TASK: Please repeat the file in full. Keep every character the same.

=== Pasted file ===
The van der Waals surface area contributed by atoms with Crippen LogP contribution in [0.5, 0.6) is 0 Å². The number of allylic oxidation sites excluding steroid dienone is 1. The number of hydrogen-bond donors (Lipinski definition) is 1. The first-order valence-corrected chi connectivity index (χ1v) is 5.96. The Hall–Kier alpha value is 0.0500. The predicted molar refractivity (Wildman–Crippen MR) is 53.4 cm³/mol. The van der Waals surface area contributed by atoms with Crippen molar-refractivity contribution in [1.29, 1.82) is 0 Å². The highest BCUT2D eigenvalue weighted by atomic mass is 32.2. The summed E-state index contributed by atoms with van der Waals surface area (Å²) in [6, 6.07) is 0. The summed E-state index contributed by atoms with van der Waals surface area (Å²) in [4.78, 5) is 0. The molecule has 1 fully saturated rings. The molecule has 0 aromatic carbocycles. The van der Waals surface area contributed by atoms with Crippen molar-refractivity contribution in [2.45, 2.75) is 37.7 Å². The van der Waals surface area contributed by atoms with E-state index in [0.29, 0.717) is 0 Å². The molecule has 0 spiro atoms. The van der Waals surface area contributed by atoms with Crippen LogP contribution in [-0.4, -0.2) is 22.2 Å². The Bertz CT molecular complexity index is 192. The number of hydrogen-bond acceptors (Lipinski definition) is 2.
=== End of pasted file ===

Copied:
The van der Waals surface area contributed by atoms with Crippen LogP contribution in [0.5, 0.6) is 0 Å². The number of allylic oxidation sites excluding steroid dienone is 1. The number of hydrogen-bond donors (Lipinski definition) is 1. The first-order valence-corrected chi connectivity index (χ1v) is 5.96. The Hall–Kier alpha value is 0.0500. The predicted molar refractivity (Wildman–Crippen MR) is 53.4 cm³/mol. The van der Waals surface area contributed by atoms with Crippen molar-refractivity contribution in [1.29, 1.82) is 0 Å². The highest BCUT2D eigenvalue weighted by atomic mass is 32.2. The summed E-state index contributed by atoms with van der Waals surface area (Å²) in [6, 6.07) is 0. The summed E-state index contributed by atoms with van der Waals surface area (Å²) in [4.78, 5) is 0. The molecule has 1 fully saturated rings. The molecule has 0 aromatic carbocycles. The van der Waals surface area contributed by atoms with Crippen molar-refractivity contribution in [2.45, 2.75) is 37.7 Å². The van der Waals surface area contributed by atoms with E-state index in [0.29, 0.717) is 0 Å². The molecule has 0 spiro atoms. The van der Waals surface area contributed by atoms with Crippen LogP contribution in [-0.4, -0.2) is 22.2 Å². The Bertz CT molecular complexity index is 192. The number of hydrogen-bond acceptors (Lipinski definition) is 2.